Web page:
As soon as I got off the plane early that morning, I followed the team and drove to the airport directly by bus. This is the first scenic spot I visited in Eastern Europe. November is the off-season, not many people, but when the fisherman's castle is under construction on one side, can only browse on the other side, the Magash Church is also here. Boarding the fisherman's Castle viewing platform, I suddenly felt refreshed and refreshed. The sunshine also appeared in time. Overlooking the city of Budapest, the Danube River and the Capitol Building, I truly felt that I had stepped onto the land of Europe.
The famous fisherman's castle in Budapest is a two-story white building, which combines the New Gothic, New Roman and Hungarian architectural styles. There is a restaurant in the corridor of Fisherman's Castle. In Fisherman's Castle, you can see the beautiful scenery of Danube River and Perth City, where the scenery and photos are beautiful.
Sure enough, Budapest ranks first in attractions ah! The Danube River between the Margaret Bridge and the Elizabeth Bridge and the city of Perth on the other side can be overlooked. The whole building looks like Disney's Logo, and it's very interesting. We went in winter, the second floor and the third floor are free.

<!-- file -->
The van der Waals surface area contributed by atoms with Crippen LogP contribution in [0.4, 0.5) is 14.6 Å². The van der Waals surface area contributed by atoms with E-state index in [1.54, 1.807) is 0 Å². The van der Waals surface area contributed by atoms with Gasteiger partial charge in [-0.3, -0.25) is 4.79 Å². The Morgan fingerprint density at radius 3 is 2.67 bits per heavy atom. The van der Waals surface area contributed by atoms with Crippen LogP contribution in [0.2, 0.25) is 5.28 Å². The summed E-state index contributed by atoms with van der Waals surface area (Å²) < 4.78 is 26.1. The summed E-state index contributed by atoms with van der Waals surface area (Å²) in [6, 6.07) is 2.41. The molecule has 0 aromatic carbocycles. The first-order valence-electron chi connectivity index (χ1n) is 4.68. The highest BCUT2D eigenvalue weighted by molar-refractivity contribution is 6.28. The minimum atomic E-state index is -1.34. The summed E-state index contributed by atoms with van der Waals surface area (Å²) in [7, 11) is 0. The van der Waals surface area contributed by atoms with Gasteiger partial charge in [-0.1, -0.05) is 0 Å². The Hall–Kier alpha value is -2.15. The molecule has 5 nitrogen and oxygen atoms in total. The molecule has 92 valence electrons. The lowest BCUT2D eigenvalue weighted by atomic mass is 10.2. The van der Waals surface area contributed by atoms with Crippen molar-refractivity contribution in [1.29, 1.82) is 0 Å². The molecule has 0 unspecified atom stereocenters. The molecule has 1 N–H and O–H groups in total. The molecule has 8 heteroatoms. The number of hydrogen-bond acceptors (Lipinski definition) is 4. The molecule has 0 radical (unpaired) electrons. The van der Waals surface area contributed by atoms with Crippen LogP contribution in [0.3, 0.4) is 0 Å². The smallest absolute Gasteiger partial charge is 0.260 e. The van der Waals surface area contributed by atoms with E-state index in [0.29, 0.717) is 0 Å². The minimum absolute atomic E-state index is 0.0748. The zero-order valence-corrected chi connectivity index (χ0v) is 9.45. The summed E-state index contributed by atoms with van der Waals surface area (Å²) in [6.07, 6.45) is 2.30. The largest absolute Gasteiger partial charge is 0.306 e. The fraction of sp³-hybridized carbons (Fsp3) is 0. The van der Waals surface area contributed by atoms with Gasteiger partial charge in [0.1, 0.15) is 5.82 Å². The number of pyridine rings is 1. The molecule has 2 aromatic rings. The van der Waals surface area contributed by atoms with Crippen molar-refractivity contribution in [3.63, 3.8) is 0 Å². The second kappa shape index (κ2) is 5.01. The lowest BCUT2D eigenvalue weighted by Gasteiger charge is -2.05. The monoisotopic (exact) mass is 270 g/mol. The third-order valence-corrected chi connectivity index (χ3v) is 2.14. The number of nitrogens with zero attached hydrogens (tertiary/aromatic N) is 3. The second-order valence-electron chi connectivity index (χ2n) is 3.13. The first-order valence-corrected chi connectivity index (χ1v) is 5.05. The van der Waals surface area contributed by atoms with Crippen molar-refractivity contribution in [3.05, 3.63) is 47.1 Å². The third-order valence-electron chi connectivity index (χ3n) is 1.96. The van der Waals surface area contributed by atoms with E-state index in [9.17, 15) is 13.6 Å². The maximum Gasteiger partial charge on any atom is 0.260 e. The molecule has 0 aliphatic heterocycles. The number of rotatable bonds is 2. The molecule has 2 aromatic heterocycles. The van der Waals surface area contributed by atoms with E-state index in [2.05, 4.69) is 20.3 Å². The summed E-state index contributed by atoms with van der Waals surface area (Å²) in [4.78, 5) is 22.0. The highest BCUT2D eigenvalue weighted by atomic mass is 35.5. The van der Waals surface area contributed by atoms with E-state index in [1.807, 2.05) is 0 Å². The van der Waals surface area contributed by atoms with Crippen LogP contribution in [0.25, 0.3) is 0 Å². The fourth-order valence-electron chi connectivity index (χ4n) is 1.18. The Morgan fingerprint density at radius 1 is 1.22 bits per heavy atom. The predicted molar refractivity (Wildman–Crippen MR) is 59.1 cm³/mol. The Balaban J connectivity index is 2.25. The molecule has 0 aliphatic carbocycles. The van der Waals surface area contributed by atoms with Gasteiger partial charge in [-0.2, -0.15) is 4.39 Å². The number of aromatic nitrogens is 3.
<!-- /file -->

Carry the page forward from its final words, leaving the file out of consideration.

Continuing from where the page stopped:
The Fisherman's Castle is the place where Budapest is bound to punch. The view of Perth across the river from the viewing platform is invincible. The white building is a fairy tale against the blue sky. Next to it is the Magash Church with the Hungarian characteristic decorative spires, where Princess Sissi was crowned Queen of the Austrian-Hungarian Empire.
The Fisherman's Castle (Hal&_; szb&_; stya) is a new Gothic and new Roman-style viewing platform, located on the Danube River side of Buda, near the Magash Church, where you can have a bird's eye view of the beautiful scenery of Budapest. The advantage of fisherman's castle in the morning and night is that there are no crowds, the walls are free to enter, sitting on the walls, you can stare at the beautiful scenery for a long time, feel the whole Budapest is at my feet.